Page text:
Advice Matters is an accredited monthly e-journal. Each edition contains a number of articles written by industry experts, that combine knowledge and skills related topics, with technical and regulatory updates. Every edition is aligned to the ApEx standards, with a review at the end of each journal to show the learning outcomes and standards covered. (This is not available in the sample below).
Advice Matters will allow professionals to access 12 hours of structured CPD throughout the year from the comfort of their desk, or on the go using a mobile device. Each edition is also accompanied by associated questions and answers to help test and verify knowledge.
Take a look at a recent article from our ‘Staying on Track’ section of Advice Matters that focuses on your personal development. The article provided below looks at surviving a regulatory visit.
Personal Development is often forgotten or neglected, as it is not seen as important as the other areas of CPD. In reality it can be the aspect that makes the real difference to your clients and your earning capacity. In each edition of Advice Matters we will discuss potential development areas and ensure any Regulator focus that aligns to this area is covered in a very timely manner.
Surviving a regulatory visit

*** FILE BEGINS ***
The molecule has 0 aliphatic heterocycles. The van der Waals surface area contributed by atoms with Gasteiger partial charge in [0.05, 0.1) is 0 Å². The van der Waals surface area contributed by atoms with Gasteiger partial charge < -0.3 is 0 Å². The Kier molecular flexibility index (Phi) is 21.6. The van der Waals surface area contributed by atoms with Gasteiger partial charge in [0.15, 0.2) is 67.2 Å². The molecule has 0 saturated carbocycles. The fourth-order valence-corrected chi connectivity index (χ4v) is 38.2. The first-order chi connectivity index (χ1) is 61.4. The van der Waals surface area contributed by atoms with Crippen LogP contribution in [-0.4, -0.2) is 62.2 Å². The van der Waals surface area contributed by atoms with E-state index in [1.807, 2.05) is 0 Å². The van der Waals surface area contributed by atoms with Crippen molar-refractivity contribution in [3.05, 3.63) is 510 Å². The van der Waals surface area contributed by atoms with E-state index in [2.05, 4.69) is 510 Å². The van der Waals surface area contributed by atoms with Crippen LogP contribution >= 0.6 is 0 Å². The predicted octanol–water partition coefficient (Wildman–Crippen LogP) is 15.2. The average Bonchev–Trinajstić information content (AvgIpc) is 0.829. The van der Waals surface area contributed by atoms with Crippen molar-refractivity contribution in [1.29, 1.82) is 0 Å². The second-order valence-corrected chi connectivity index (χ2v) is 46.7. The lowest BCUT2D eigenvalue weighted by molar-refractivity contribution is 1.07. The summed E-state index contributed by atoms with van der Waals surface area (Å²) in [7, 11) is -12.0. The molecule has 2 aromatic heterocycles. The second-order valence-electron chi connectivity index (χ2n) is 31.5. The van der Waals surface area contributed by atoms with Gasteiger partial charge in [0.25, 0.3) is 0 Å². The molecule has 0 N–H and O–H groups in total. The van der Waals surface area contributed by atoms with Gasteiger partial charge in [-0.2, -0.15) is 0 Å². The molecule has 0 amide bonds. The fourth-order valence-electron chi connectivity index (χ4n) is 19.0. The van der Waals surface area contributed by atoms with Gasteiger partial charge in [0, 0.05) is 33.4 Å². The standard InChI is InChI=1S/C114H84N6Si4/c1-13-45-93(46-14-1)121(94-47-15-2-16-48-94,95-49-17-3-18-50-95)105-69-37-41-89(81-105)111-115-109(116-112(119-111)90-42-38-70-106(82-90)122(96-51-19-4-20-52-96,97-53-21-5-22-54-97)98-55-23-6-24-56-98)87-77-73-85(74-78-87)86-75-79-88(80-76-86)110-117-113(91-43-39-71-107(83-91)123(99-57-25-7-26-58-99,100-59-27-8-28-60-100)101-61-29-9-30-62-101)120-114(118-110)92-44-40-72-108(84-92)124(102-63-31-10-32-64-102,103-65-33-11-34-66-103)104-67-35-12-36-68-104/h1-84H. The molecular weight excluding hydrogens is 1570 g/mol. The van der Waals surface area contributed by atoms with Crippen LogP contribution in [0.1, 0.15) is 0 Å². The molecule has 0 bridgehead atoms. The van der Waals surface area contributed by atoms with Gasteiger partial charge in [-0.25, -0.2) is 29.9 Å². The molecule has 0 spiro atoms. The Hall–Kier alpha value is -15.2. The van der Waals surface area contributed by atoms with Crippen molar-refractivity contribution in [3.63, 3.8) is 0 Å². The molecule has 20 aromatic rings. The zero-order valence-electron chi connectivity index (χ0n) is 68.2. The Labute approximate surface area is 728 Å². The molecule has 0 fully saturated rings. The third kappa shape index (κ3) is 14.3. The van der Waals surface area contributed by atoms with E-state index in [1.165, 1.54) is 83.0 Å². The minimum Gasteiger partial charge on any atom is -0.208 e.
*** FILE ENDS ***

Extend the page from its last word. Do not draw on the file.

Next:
If you were a scout (maybe you still are) you would be familiar with the Scout motto – Be Prepared.
When asked “Prepared for what?” founder of scouting movement Robert Baden-Powell answered: “Why, for any old thing.”
It wouldn’t be a bad idea to adopt this motto for the financial services sector especially in respect to Regulatory visits.
In previous articles the regulator has been called the “Big Bad Wolf” – stressing the need to build your house of stone so the Big Bad Wolf can “huff and puff” but your house stands firm. When you receive notification of a regulatory visit it is important to ensure your firm is built of stone.
Whether you receive a letter, email or telephone call advising of a regulatory visit the most important thing is to have a plan in place to handle the visit. “Be Prepared” and plan, plan, plan.
So how do you survive a regulatory visit?
The first thing to do is to treat the visit as a project and therefore put a detailed project plan in place. The key things to consider are:
Prior to the visit
All firms should have a regulatory file that holds key documentation that most Regulators will ask for prior to visiting the offices. This information will very often be static, but it is important that it is updated